Days GON By December 2017
Each month we turn back the clock to see what was being reported in the pages of GON, 30, 20 and 10 years ago. Here’s a look back at what appeared in GON.
30 Years Ago: December 1987
Lake Jackson: Cold-water Hawg Heaven: This article from 30 years ago says, “It seems that the reputation of Lake Jackson at this time of year is well known: Jackson is an excellent place to catch a big bass during November, December and January. Most bass club tournaments will have at least one bass weighing more than 7 pounds during November and December.”
The young guns on the bass trails these days may read this and scratch their heads, but Jackson used to be a bucketmouth factory in the wintertime. In fact, GON fielded a call from an old-timer last month who bragged about the heyday of Lake Jackson. He once caught 10 bass in an afternoon that went 77 pounds. There are several stories like that we’ve heard through the years. “Spots have taken over the lake and changed everything,” the caller said.
20 Years Ago: December 1997
Muscogee County 32-pointer: Blake Voltz, of Columbus, knocked down a giant, 32-point Muscogee County buck that later netted 231 2/8 non-typical inches. Today, it’s the No. 4 best non-typical ever scored in Georgia.
An outdoor tip: Dave Pritchett, of Valdosta, provided this. “Many deer hunters hunt alone and have difficulty getting their deer from the ground to the truck bed. Not many of us can lift 200 pounds of dead weight.
“To overcome this, I carry a 6 1/2- foot deer-stand-type ladder in the back of my truck. To load the deer, I simply put the ladder on the ground, roll the deer onto the ladder and then lift one end up to the tailgate. With one end propped on the tailgate, I then walk to the other end and lift it up and slide the deer into the truck bed. No more backaches.”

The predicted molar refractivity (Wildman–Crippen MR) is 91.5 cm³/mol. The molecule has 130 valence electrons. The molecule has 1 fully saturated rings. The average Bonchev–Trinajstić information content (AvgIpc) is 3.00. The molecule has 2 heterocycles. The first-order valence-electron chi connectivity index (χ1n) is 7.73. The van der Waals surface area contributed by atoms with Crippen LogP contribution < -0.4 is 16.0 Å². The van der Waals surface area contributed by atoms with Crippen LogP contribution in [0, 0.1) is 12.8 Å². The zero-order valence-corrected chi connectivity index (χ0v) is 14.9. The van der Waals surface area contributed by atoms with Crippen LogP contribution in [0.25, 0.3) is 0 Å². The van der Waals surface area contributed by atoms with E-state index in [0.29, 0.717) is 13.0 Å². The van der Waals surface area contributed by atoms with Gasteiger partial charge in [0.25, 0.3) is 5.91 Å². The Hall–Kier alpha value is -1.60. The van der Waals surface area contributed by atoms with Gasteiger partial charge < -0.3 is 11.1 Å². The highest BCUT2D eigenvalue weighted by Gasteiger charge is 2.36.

Terrible Champion of Champions: A 256-boat tournament on West Point, the Champion of Champions, only had two limits of bass weighed in during the two-day event, which seems nearly impossible no matter what the weather or lake is doing.
“A rising muddy river shut down the action,” the article stated.
The winning team caught their fish using jigs in Wehadkee Creek.
10 Years Ago: December 1997
Interesting Calls to WRD (written by former WRD Game management biologist Steve Ruckel: A woman called the WRD Game Management office one day and asked if they could come out and fix a pinball machine.
“‘Ma’am, this is the Department of Natural Resources,” the secretary replied.
“Well,” the caller snorted, “It says right here in the phone book, ‘Game Management,’ and ain’t pinball a game?’”